One simple request from my wife, one global-changing epiphany from me. Discover how laziness is the only way to solve our energy woes and stave off global warming.
“Uh-oh, another light bulb out,” my wife tsked from the kitchen as she stared at the transom above the sink.
I emitted an involuntary groan, an instinctive reaction to labor, particularly that of the manual variety. And for good reason. I had affixed myself to the couch, it was Sunday, the Pack was beatings the Patriots, and this crisis in the kitchen meant that I would actually have to move.
I studied the lighting in our kitchen. Six, count ‘em, six 50W Sylvania floods illuminate the culinary proceedings. I know tanning booths that are dimmer than our kitchen.
The cavemen didn’t have six floods to light their way. After slaying wooly mammoths with their bare hands, they made fires with their bare hands, cooked with their bare hands, and perhaps due to the poor light, sometime ate their bare hands.
But they survived. Some would say they thrived, partying and procreating until one day there were a bunch of civilized, non-cavemen people inhabiting the planet, many of them wondering how to get out of changing a light bulb during the Packer game.
Then an epiphany done slapped me upside the head. “Darling, we’re not replacing the light bulb,” I informed her.
“What? What are you talking about.”
“We’re not going to replace that light bulb because it’s time to stop global warming and save energy. That Sylvania 50W flood is ruining the world for our children.”
“You really think one light bulb will make a difference?”
“Not just one light bulb, my dear. Every light bulb,” I replied. Then I let her have it.
Laziness was the answer to global warming and over-consumption of energy. Why do we need to over-illuminate the kitchen? Why do we need to have a house the size of Kansas? Why do we need a car for every member of the family?
Because that’s progress, right? Because it’s good for the economy. That’s the rationale, but it’s the slipperiest of slopes we’re on, folks. The only way to stop the slide was to stay off the slope in the first place.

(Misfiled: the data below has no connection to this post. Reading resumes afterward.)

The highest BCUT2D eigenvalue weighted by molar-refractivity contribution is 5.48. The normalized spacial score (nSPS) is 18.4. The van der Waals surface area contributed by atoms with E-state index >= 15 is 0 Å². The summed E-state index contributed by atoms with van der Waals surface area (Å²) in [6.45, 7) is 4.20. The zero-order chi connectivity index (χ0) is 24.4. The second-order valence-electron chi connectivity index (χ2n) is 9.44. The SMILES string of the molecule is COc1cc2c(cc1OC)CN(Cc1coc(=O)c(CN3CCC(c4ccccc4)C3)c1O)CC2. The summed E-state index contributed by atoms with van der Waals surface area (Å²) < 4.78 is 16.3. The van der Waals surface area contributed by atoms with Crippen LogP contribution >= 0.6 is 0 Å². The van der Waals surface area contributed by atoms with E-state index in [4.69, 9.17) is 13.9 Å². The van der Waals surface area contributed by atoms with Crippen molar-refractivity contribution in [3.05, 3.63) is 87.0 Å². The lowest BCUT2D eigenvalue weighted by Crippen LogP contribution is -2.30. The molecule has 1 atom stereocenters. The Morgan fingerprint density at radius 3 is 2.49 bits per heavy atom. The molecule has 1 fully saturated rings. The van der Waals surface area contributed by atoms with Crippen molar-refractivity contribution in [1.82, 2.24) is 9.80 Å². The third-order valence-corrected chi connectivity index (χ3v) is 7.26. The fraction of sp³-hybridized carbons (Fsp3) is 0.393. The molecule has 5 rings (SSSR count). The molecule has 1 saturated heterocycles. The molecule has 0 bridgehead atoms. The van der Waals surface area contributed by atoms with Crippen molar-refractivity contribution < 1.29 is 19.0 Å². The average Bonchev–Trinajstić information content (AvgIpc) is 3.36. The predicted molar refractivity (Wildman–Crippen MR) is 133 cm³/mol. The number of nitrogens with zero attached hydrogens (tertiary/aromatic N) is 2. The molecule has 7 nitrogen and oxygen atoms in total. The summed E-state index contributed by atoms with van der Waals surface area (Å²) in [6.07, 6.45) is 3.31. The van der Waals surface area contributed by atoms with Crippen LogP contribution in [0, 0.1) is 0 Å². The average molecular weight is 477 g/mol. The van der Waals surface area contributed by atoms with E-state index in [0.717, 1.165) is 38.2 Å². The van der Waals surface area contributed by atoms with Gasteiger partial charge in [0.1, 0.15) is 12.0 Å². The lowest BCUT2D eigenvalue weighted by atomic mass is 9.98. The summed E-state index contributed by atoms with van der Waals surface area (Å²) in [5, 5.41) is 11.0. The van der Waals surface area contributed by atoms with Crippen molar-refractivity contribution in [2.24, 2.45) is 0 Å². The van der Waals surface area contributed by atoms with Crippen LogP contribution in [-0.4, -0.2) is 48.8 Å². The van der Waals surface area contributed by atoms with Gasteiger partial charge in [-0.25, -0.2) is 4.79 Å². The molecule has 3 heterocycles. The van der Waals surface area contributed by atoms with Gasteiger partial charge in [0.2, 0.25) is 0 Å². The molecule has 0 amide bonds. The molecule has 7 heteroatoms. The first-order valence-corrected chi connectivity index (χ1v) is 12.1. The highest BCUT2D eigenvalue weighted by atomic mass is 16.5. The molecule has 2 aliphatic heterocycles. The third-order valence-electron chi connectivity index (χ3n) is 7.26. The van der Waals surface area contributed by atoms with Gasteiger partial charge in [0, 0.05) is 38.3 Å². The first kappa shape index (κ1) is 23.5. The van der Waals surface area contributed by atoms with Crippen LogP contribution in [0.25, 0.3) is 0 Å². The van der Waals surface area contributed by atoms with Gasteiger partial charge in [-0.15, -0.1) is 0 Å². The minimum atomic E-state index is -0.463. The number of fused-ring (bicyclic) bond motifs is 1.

Proclaiming Oneself a Lazy Ass
From that day forward, I refused to do a damn thing. Soon another light bulb went out. Then another, then another. My wife, quite vertically challenged, simply couldn’t reach high enough to make a replacement. The kitchen soon went dark, and the candles came out.
My laziness extended to other realms. I neglected to call the furnace guy for the annual tune-up, and eventually, ye olde heater went kaput. I also neglected upkeep on the family motor pool, and things went awry with all our vehicles as well.
In short order, my family was huddled in our freezing kitchen. We had burned clothes in the fireplace for warmth, but now that those were gone. All that was left to keep us warm was the tiny pelt of our wiener dog, an unfortunate casualty of our hardened state.
I looked outside, to see if my laziness was reversing global warming trends. Had the oceans stopped overheating? Was New York no longer flooding? Was Al Gore placated?
I don’t know. I do know that my wife left two days later, moving in with her parents and their illuminated home. My kids and their insatiable need to recharge their phones flew the coop as well. I sit here, on the couch, wrapped in my wiener pelt, staring at a blank TV screen.
In the dust on the powerless TV screen, I’ve etched out drawings of what the Packers would look like if they played, and in the flickering candle-light, I cheer like a caveman as I imagine their battle.
Join me, as we go snoringly into that good night, and recline, recline against the dying of the light.